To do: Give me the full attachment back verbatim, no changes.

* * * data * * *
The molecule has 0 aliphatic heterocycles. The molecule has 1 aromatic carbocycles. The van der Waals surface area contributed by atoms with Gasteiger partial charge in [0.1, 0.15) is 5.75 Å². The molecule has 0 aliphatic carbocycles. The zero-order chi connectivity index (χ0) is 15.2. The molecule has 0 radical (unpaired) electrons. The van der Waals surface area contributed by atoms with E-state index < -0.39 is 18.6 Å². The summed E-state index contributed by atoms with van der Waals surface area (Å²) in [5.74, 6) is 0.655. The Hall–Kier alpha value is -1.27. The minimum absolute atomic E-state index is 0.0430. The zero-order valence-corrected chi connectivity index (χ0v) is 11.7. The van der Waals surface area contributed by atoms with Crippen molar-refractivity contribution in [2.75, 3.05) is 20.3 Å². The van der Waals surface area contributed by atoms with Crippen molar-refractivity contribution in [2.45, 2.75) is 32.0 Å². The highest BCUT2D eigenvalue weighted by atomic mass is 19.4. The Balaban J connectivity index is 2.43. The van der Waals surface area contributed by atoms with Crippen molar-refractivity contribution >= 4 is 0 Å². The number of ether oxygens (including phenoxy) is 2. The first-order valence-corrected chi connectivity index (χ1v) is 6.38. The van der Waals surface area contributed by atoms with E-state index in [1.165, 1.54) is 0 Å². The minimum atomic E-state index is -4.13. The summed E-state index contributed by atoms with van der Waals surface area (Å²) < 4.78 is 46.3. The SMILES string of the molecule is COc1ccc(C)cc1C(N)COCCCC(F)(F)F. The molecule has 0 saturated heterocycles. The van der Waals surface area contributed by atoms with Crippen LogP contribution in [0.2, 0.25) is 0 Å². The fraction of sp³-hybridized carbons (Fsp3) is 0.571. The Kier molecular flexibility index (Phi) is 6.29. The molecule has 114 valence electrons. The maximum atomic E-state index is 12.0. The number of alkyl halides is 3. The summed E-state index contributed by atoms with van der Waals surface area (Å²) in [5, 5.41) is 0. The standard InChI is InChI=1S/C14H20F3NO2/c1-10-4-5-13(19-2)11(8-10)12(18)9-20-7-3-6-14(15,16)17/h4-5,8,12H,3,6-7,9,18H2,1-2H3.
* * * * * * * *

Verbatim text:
The molecule has 0 aliphatic heterocycles. The molecule has 1 aromatic carbocycles. The van der Waals surface area contributed by atoms with Gasteiger partial charge in [0.1, 0.15) is 5.75 Å². The molecule has 0 aliphatic carbocycles. The zero-order chi connectivity index (χ0) is 15.2. The molecule has 0 radical (unpaired) electrons. The van der Waals surface area contributed by atoms with E-state index < -0.39 is 18.6 Å². The summed E-state index contributed by atoms with van der Waals surface area (Å²) in [5.74, 6) is 0.655. The Hall–Kier alpha value is -1.27. The minimum absolute atomic E-state index is 0.0430. The zero-order valence-corrected chi connectivity index (χ0v) is 11.7. The van der Waals surface area contributed by atoms with Crippen molar-refractivity contribution in [2.75, 3.05) is 20.3 Å². The van der Waals surface area contributed by atoms with Crippen molar-refractivity contribution in [2.45, 2.75) is 32.0 Å². The highest BCUT2D eigenvalue weighted by atomic mass is 19.4. The Balaban J connectivity index is 2.43. The van der Waals surface area contributed by atoms with Crippen molar-refractivity contribution >= 4 is 0 Å². The number of ether oxygens (including phenoxy) is 2. The first-order valence-corrected chi connectivity index (χ1v) is 6.38. The van der Waals surface area contributed by atoms with E-state index in [1.165, 1.54) is 0 Å². The minimum atomic E-state index is -4.13. The summed E-state index contributed by atoms with van der Waals surface area (Å²) < 4.78 is 46.3. The SMILES string of the molecule is COc1ccc(C)cc1C(N)COCCCC(F)(F)F. The molecule has 0 saturated heterocycles. The van der Waals surface area contributed by atoms with Crippen LogP contribution in [0.2, 0.25) is 0 Å². The fraction of sp³-hybridized carbons (Fsp3) is 0.571. The Kier molecular flexibility index (Phi) is 6.29. The molecule has 114 valence electrons. The maximum atomic E-state index is 12.0. The number of alkyl halides is 3. The summed E-state index contributed by atoms with van der Waals surface area (Å²) in [5, 5.41) is 0. The standard InChI is InChI=1S/C14H20F3NO2/c1-10-4-5-13(19-2)11(8-10)12(18)9-20-7-3-6-14(15,16)17/h4-5,8,12H,3,6-7,9,18H2,1-2H3.